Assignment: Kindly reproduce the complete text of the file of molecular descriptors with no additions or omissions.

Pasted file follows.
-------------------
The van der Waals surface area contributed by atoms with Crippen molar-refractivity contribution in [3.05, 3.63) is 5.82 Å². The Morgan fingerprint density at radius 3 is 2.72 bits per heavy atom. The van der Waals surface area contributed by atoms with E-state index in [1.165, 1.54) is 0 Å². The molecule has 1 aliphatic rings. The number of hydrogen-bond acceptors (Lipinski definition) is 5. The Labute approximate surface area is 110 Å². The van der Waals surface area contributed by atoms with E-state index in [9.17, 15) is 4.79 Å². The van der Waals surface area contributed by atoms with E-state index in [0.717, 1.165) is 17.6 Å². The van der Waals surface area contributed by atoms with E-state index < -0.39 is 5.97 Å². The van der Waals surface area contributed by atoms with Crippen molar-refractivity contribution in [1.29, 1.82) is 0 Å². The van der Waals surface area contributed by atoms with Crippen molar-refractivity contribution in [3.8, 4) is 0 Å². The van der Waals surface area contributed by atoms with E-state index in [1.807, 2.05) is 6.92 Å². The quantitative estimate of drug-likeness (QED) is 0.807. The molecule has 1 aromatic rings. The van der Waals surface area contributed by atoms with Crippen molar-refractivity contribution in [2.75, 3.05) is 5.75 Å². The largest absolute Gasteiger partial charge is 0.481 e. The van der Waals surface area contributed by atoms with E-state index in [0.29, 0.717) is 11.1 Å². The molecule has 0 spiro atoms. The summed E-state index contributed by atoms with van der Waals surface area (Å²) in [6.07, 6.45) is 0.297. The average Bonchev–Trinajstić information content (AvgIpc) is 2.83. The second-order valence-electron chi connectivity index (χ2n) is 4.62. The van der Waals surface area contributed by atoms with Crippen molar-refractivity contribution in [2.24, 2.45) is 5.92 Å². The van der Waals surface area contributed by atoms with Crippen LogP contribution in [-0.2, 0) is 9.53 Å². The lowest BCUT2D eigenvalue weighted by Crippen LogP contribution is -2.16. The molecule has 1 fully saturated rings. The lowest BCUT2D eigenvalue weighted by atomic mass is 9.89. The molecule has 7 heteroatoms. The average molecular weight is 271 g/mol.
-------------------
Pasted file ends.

The van der Waals surface area contributed by atoms with Crippen molar-refractivity contribution in [3.05, 3.63) is 5.82 Å². The Morgan fingerprint density at radius 3 is 2.72 bits per heavy atom. The van der Waals surface area contributed by atoms with E-state index in [1.165, 1.54) is 0 Å². The molecule has 1 aliphatic rings. The number of hydrogen-bond acceptors (Lipinski definition) is 5. The Labute approximate surface area is 110 Å². The van der Waals surface area contributed by atoms with E-state index in [9.17, 15) is 4.79 Å². The van der Waals surface area contributed by atoms with E-state index in [0.717, 1.165) is 17.6 Å². The van der Waals surface area contributed by atoms with E-state index < -0.39 is 5.97 Å². The van der Waals surface area contributed by atoms with Crippen molar-refractivity contribution in [1.29, 1.82) is 0 Å². The van der Waals surface area contributed by atoms with Crippen molar-refractivity contribution in [3.8, 4) is 0 Å². The van der Waals surface area contributed by atoms with E-state index in [1.807, 2.05) is 6.92 Å². The quantitative estimate of drug-likeness (QED) is 0.807. The molecule has 1 aromatic rings. The van der Waals surface area contributed by atoms with Crippen molar-refractivity contribution in [2.75, 3.05) is 5.75 Å². The largest absolute Gasteiger partial charge is 0.481 e. The van der Waals surface area contributed by atoms with E-state index in [0.29, 0.717) is 11.1 Å². The molecule has 0 spiro atoms. The summed E-state index contributed by atoms with van der Waals surface area (Å²) in [6.07, 6.45) is 0.297. The average Bonchev–Trinajstić information content (AvgIpc) is 2.83. The second-order valence-electron chi connectivity index (χ2n) is 4.62. The van der Waals surface area contributed by atoms with Crippen molar-refractivity contribution in [2.24, 2.45) is 5.92 Å². The van der Waals surface area contributed by atoms with Crippen LogP contribution in [-0.2, 0) is 9.53 Å². The lowest BCUT2D eigenvalue weighted by Crippen LogP contribution is -2.16. The molecule has 1 fully saturated rings. The lowest BCUT2D eigenvalue weighted by atomic mass is 9.89. The molecule has 7 heteroatoms. The average molecular weight is 271 g/mol.